So I'm really encouraging Congress to pass these bills. They're good ideas. And what they do is not only help link up our top researchers with our best business people, but suddenly they become a focal point of opportunity, and businesses around the country and around the world start seeing, huh, if I'm interested in digital technologies that's the place I should locate. If I'm interested in 3-D printing, let me go there. And so you get a virtuous cycle that can take place. And Congress I think has an opportunity to really expand these in a significant way.
In the meantime, while Congress decides on what it's going to do, we're going to go ahead and take some action to launch more of these hubs this year. And today, we're announcing the next two advanced manufacturing hubs. One is in the Detroit area, and the other is in Chicago, Illinois. (Applause.)
Now, let me describe a little more why this is so important. For generations of Americans, manufacturing was the ticket to a good middle-class life. We made stuff. And the stuff we made -- like steel and cars and planes -- made us the economic leader of the world. And the work was hard, but the jobs were good. And if you got on an assembly plant in Detroit or in a steel plant in Youngstown, you could buy a home. You could raise kids. You could send them to college. You could retire with some security. And those jobs didn't just tell us how much we were worth, they told us how we were contributing to the society and how we were helping to build America, and gave people a sense of dignity and purpose. They saw a Boeing plane or one of the Big Three cars rolling off the assembly line, and they said, you know what, I made that. And they were iconic. And people understood that's what it meant for something to be made in America.
Now, advances in technology have allowed manufacturers to do more with less. Global competition means a lot of good manufacturing jobs went overseas. There was just more competition. Folks caught up to us, and they in some cases just copied what we were doing with lower wages, so the competition was fierce. And in the 2000s alone, we lost about one-third of all American manufacturing jobs -- and the middle class suffered for it.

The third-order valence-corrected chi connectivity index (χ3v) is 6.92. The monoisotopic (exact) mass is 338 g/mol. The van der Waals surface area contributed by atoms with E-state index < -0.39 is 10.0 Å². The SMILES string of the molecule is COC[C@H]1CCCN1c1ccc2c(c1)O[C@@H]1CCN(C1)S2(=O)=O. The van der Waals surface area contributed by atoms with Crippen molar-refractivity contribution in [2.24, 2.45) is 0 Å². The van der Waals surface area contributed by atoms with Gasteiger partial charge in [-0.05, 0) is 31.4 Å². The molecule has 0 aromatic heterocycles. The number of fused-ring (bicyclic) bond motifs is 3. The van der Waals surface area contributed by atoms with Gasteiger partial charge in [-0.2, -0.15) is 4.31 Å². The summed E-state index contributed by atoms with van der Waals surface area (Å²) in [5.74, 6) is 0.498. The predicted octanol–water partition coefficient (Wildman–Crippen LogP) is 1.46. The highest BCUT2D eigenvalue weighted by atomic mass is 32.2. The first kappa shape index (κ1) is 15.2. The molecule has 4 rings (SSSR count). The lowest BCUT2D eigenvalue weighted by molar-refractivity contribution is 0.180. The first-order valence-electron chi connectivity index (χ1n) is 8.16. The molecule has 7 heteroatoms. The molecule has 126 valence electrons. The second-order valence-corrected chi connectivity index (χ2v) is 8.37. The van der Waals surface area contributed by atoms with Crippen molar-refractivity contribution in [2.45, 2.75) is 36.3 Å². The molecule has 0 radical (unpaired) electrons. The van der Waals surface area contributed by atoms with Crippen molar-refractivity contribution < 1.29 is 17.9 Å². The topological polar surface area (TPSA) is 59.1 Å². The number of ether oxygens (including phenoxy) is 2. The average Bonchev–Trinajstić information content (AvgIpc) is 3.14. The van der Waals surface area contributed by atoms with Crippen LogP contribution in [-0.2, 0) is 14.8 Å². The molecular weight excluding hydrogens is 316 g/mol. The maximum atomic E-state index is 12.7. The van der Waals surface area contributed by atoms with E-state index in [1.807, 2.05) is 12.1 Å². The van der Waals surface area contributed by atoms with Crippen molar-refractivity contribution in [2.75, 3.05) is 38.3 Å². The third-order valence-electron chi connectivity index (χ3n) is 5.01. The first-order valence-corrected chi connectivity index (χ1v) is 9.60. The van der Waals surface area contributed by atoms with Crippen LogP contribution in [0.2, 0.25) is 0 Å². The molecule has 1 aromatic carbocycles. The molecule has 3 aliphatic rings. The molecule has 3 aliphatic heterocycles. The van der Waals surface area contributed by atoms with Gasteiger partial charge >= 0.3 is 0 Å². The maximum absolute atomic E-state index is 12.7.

Now, the good news is, today, our manufacturers have added more than 620,000 new manufacturing jobs over the last four years. That's the first sustained manufacturing growth in over 20 years. But the economy has changed. So if we want to attract more good manufacturing jobs to America, we've got to make sure we're on the cutting edge of new manufacturing techniques and technologies.
And I just have to emphasize here that -- because you'll hear some people say, well, why are manufacturing jobs so special, and this is a service economy. Nobody believes that we're going to duplicate all the manufacturing jobs that existed back in the "40s and the "50s just because the economy has changed. You go into an auto plant now, it's different then it was. Fewer people can make more cars.
But keep in mind that when we have manufacturing in this country, what ends up happening is that, first of all, there are a whole lot of suppliers to those manufacturers, so that one plant may be deceptive. It doesn't tell you all the companies all across the country that are working on behalf of those manufacturers. The services that are provided to those manufacturers, the advertising that's connected to it, and the architects and the designers and the software engineers -- all those things may not be counted as manufacturing, but by us having those hubs of manufacturing, it has a ripple effect throughout the economy.
So we've got to focus on advanced manufacturing to keep that manufacturing here in the United States. That's what's going to help get the next Stark Industries off the ground. (Laughter.)
So today -- by the way, my Commerce Secretary, Penny Pritzker, is not here because she's in Silicon Valley meeting with business leaders and talking about how together we can work together to spur economic growth.
The point is, I don't want the next big job-creating discovery to come from Germany or China or Japan. I want it to be made here in America.
And this is one last point I'm going to make about this. Typically, a lot of research and development wants to be co-located with where manufacturing is taking place -- because if you design something, you want to see how is it working and how is it getting made, and then tinker with it and fix it, and try something different. So if all the manufacturing is somewhere else, the lead we've got in terms of design and research and development, we'll lose that too. That will start locating overseas. And we will have lost what is the single most important thing about American economy, and that is innovation.
So that's what all these hubs are about. They're partnerships that bring together companies and universities to develop cutting-edge technology, train workers to use that technology, and then make sure that the research is translated into real-world products made by American workers.
So the first hub, in Michigan, is going to focus on developing advanced lightweight materials. Detroit has already helping lead the American comeback in manufacturing. Since we stepped in to help our automakers retool, the American auto industry has created almost 425,000 new jobs. And they've already begun using new high-strength steel to make lighter cars that use less gas, save money, help save the planet, cars are still safe -- because of these new metals.